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Osteoporosis Drug Lowers Breast Cancer Risk

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  • Osteoporosis Drug Lowers Breast Cancer Risk

    Osteoporosis Drug Lowers Breast Cancer Risk

    By: Karen Barrow
    A drug currently used to treat and prevent osteoporosis may be the newest drug in the fight against breast cancer.
    The initial results of a study comparing the drugs tamoxifen, a drug commonly taken to prevent breast cancer, and raloxifene, a drug used to treat and prevent osteoporosis, has shown that both cut in half a woman?s risk of developing breast cancer after menopause. However, while many worry about tamoxifen?s serious side effects, such as uterine cancer and blood clots, raloxifene, sold under the name Evista, seems to be a safer choice.

    "This optimistic news is a significant step in breast cancer prevention." said Dr. John E. Niederhuber, spokesperson from the National Cancer Institute (NCI) in a press release.

    The study, sponsored by NCI, included almost 20,000 postmenopausal women at an average age of 58 who were considered at high risk for breast cancer. Half of the women took tamoxifen, the other half raloxifene, each once daily. After five years, only about 165 women from each group developed invasive breast cancer, half the number expected if the women did not take either drug.

    There are several factors that contribute to one?s risk of developing breast cancer, including increasing age, family history of the disease, having no children, previous breast biopsies and having one?s first period at an early age. It is estimated that about 9 million postmenopausal women are at high risk for developing breast cancer, and about four percent of these women will develop breast cancer within five years.

    However, many women are hesitant to take tamoxifen because it has been shown to increase a woman?s risk of developing uterine cancer and life-threatening blood clots. In fact, 87 women in this study who were taking tamoxifen developed a serious blood clot and 36 developed uterine cancer.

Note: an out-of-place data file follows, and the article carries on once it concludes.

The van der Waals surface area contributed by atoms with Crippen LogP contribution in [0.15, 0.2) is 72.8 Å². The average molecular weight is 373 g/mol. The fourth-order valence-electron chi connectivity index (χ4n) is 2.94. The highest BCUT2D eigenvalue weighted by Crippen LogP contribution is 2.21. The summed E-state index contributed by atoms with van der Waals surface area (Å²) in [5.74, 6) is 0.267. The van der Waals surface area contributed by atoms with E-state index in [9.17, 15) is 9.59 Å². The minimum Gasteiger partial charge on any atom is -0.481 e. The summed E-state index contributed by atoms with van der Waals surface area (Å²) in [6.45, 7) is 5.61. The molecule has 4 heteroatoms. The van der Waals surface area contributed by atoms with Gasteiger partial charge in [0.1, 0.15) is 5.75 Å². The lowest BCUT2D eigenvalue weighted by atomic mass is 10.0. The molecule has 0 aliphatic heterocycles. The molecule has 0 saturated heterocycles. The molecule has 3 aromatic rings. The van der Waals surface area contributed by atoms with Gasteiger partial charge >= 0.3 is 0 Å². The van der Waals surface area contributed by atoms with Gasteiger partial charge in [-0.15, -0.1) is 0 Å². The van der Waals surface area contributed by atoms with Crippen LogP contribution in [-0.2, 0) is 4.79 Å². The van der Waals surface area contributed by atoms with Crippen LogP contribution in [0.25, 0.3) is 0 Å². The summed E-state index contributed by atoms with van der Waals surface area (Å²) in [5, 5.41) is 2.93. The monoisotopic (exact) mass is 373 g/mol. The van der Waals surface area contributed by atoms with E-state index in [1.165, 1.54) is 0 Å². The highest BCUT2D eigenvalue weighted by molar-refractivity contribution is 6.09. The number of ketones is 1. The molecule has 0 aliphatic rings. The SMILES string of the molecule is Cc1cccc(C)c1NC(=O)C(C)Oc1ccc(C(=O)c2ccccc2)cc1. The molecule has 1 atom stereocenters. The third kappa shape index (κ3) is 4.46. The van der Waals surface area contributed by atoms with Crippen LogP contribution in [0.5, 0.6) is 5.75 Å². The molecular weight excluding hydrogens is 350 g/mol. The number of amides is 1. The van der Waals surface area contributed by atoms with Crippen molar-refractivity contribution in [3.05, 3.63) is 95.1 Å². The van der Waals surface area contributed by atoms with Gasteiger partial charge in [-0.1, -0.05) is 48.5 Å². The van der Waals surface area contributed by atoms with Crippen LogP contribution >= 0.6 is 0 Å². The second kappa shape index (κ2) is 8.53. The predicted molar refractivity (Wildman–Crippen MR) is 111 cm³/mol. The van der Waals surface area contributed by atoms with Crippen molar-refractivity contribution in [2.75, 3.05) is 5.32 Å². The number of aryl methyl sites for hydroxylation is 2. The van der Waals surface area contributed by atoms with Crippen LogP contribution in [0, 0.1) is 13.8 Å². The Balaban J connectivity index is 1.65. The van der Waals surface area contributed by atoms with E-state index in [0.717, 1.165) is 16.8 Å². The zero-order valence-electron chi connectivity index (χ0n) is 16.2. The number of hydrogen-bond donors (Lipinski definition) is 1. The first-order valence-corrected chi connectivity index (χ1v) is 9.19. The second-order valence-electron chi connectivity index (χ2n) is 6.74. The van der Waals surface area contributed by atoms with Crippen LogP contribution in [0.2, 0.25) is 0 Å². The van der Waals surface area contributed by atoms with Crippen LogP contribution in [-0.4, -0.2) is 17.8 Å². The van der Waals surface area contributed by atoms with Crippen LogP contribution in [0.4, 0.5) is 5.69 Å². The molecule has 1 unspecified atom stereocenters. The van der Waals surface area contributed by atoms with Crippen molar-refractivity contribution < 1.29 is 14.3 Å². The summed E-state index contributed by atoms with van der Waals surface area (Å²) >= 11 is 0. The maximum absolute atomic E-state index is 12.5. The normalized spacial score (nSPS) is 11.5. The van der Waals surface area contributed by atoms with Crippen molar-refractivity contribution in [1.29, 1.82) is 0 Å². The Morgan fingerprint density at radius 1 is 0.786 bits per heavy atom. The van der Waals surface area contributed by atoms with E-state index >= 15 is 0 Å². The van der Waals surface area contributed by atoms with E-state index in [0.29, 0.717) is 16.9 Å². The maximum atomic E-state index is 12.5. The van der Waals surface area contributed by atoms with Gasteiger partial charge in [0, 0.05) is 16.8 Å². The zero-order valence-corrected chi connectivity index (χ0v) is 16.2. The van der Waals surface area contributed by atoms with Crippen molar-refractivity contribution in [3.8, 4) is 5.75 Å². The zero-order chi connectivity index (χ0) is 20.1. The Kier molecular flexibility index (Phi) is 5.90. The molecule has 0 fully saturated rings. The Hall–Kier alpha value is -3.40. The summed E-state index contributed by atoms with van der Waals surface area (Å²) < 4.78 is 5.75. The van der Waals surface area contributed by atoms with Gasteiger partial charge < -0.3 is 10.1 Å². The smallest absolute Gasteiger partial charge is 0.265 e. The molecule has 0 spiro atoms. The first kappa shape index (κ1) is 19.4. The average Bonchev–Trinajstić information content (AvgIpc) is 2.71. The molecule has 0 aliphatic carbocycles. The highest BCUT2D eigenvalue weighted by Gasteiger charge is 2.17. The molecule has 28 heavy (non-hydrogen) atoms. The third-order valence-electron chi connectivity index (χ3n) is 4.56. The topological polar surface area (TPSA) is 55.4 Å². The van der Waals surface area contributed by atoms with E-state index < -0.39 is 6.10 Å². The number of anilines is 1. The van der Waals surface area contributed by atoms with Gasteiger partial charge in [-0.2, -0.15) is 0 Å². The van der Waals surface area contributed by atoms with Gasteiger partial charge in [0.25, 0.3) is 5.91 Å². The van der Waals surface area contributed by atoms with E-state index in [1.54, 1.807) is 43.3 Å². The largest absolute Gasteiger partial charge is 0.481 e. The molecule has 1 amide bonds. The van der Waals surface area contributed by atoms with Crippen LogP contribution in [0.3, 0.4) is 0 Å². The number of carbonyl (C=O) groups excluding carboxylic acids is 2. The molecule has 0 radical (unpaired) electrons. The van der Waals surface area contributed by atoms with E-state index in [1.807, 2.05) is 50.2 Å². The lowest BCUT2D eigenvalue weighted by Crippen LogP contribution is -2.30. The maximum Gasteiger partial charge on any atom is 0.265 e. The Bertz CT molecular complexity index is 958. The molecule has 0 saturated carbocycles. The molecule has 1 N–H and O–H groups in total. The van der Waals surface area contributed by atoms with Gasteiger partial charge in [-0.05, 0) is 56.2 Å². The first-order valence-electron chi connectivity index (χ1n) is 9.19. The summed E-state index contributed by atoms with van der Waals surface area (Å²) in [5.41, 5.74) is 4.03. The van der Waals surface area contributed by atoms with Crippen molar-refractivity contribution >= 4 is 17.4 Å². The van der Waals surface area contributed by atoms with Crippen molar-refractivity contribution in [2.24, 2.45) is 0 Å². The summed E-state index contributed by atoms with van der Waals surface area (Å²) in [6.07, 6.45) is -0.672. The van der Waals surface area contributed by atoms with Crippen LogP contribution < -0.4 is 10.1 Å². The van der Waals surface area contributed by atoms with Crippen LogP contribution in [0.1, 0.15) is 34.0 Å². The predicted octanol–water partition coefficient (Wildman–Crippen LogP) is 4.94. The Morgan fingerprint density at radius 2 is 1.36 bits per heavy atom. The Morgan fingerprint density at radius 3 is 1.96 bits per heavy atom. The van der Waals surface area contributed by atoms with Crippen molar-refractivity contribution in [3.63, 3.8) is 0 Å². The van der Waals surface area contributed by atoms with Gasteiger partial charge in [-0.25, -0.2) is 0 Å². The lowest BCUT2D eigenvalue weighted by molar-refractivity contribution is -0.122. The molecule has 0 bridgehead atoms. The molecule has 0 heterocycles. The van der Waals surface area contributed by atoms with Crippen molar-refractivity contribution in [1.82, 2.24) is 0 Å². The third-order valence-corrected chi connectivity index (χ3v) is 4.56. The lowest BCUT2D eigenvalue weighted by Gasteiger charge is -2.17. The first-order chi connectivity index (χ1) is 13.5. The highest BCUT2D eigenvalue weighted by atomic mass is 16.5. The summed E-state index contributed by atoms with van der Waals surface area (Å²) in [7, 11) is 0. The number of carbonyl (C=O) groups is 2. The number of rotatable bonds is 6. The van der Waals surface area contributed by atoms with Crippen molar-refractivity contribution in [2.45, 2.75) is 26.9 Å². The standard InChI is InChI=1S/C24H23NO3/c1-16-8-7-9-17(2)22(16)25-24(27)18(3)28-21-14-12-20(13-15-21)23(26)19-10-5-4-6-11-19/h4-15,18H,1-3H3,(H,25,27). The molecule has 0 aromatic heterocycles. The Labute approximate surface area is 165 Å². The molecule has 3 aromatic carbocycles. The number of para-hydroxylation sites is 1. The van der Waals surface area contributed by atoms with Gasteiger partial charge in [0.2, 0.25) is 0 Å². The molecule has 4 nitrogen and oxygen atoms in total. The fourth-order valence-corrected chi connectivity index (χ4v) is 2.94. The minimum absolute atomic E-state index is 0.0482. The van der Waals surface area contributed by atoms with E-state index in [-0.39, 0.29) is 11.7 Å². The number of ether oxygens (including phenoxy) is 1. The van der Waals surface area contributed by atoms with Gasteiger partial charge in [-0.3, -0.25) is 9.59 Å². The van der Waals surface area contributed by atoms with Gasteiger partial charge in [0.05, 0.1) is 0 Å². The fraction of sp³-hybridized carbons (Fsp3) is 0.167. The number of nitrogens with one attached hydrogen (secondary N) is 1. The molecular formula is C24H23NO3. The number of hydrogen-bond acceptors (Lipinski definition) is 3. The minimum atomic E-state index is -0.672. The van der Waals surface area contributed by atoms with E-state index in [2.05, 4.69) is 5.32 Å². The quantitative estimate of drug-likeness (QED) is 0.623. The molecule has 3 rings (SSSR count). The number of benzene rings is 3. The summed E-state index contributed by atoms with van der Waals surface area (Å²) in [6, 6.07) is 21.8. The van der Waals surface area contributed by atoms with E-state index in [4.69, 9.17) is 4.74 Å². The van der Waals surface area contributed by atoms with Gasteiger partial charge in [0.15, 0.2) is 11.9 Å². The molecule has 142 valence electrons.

The numbers were more positive for raloxifene.

    Among the women who took raloxifene only 65 developed blood clots?29 percent fewer than those taking tamoxifen. Additionally, only 23 women taking raloxifene developed uterine cancer?36 percent fewer than the tamoxifen group. The most common side effects of raloxifene reported by the women were hot flashes and leg cramps. Although few, women in both groups had an equal number of strokes and heart attacks.

    "Although no drugs are without side effects, tamoxifen and raloxifene are vital options for women who are at increased risk of breast cancer and want to take action, said Dr. Leslie Ford, associate director for clinical research at the NCI?s Division of Cancer Prevention. "For many women, raloxifene?s benefits will outweigh its risks in a way that tamoxifen?s benefits do not."

    One drawback to raloxifene is that it does not seem to decrease the risk of two types of early-stage breast cancer. While both of these cancers can usually be cured, tamoxifen did decrease the risk of developing them in the first place by half.


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